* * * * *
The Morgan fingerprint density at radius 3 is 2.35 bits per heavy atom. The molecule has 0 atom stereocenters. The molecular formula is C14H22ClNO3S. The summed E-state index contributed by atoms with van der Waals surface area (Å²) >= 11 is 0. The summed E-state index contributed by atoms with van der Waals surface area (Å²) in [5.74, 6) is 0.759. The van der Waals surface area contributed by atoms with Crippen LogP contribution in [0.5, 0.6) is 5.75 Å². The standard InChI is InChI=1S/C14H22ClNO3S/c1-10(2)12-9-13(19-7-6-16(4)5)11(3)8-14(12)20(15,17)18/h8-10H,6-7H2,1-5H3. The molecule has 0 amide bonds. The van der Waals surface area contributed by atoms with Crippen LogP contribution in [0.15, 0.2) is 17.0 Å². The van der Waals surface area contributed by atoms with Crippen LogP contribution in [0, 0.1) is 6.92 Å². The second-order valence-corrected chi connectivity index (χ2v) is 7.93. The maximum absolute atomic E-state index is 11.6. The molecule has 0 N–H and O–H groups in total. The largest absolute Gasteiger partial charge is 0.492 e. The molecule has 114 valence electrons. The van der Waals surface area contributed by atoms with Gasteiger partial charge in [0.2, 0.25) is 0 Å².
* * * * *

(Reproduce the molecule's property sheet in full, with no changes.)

The Morgan fingerprint density at radius 3 is 2.35 bits per heavy atom. The molecule has 0 atom stereocenters. The molecular formula is C14H22ClNO3S. The summed E-state index contributed by atoms with van der Waals surface area (Å²) >= 11 is 0. The summed E-state index contributed by atoms with van der Waals surface area (Å²) in [5.74, 6) is 0.759. The van der Waals surface area contributed by atoms with Crippen LogP contribution in [0.5, 0.6) is 5.75 Å². The standard InChI is InChI=1S/C14H22ClNO3S/c1-10(2)12-9-13(19-7-6-16(4)5)11(3)8-14(12)20(15,17)18/h8-10H,6-7H2,1-5H3. The molecule has 0 amide bonds. The van der Waals surface area contributed by atoms with Crippen LogP contribution in [0.15, 0.2) is 17.0 Å². The van der Waals surface area contributed by atoms with Crippen LogP contribution in [0, 0.1) is 6.92 Å². The second-order valence-corrected chi connectivity index (χ2v) is 7.93. The maximum absolute atomic E-state index is 11.6. The molecule has 0 N–H and O–H groups in total. The largest absolute Gasteiger partial charge is 0.492 e. The molecule has 114 valence electrons. The van der Waals surface area contributed by atoms with Gasteiger partial charge in [0.2, 0.25) is 0 Å².